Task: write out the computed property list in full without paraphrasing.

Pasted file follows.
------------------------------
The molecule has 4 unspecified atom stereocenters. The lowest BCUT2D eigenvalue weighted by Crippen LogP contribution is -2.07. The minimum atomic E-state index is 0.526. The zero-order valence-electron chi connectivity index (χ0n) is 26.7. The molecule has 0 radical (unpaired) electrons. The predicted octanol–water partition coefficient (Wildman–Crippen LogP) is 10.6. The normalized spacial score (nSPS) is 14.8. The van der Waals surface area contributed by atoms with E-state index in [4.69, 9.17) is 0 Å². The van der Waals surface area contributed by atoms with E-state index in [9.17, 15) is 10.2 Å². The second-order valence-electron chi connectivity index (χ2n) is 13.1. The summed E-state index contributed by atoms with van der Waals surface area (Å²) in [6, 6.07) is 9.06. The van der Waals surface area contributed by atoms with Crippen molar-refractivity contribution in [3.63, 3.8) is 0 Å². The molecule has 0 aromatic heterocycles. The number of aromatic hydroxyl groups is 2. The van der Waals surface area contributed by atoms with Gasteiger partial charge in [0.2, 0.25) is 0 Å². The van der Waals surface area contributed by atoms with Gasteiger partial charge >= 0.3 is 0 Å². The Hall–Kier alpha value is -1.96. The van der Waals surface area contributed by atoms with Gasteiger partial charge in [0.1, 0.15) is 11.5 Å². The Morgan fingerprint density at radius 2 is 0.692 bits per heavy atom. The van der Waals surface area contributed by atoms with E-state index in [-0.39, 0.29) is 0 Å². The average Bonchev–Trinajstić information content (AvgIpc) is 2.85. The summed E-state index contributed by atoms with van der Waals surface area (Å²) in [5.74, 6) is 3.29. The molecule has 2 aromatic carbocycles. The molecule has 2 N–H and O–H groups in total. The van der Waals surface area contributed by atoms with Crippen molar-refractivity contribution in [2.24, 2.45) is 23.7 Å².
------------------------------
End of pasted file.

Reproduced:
The molecule has 4 unspecified atom stereocenters. The lowest BCUT2D eigenvalue weighted by Crippen LogP contribution is -2.07. The minimum atomic E-state index is 0.526. The zero-order valence-electron chi connectivity index (χ0n) is 26.7. The molecule has 0 radical (unpaired) electrons. The predicted octanol–water partition coefficient (Wildman–Crippen LogP) is 10.6. The normalized spacial score (nSPS) is 14.8. The van der Waals surface area contributed by atoms with E-state index in [4.69, 9.17) is 0 Å². The van der Waals surface area contributed by atoms with E-state index in [9.17, 15) is 10.2 Å². The second-order valence-electron chi connectivity index (χ2n) is 13.1. The summed E-state index contributed by atoms with van der Waals surface area (Å²) in [6, 6.07) is 9.06. The van der Waals surface area contributed by atoms with Crippen molar-refractivity contribution in [3.63, 3.8) is 0 Å². The molecule has 0 aromatic heterocycles. The number of aromatic hydroxyl groups is 2. The van der Waals surface area contributed by atoms with Gasteiger partial charge in [0.2, 0.25) is 0 Å². The van der Waals surface area contributed by atoms with Gasteiger partial charge >= 0.3 is 0 Å². The Hall–Kier alpha value is -1.96. The van der Waals surface area contributed by atoms with Gasteiger partial charge in [0.1, 0.15) is 11.5 Å². The Morgan fingerprint density at radius 2 is 0.692 bits per heavy atom. The van der Waals surface area contributed by atoms with E-state index in [-0.39, 0.29) is 0 Å². The average Bonchev–Trinajstić information content (AvgIpc) is 2.85. The summed E-state index contributed by atoms with van der Waals surface area (Å²) in [5.74, 6) is 3.29. The molecule has 2 aromatic carbocycles. The molecule has 2 N–H and O–H groups in total. The van der Waals surface area contributed by atoms with Crippen molar-refractivity contribution in [2.24, 2.45) is 23.7 Å².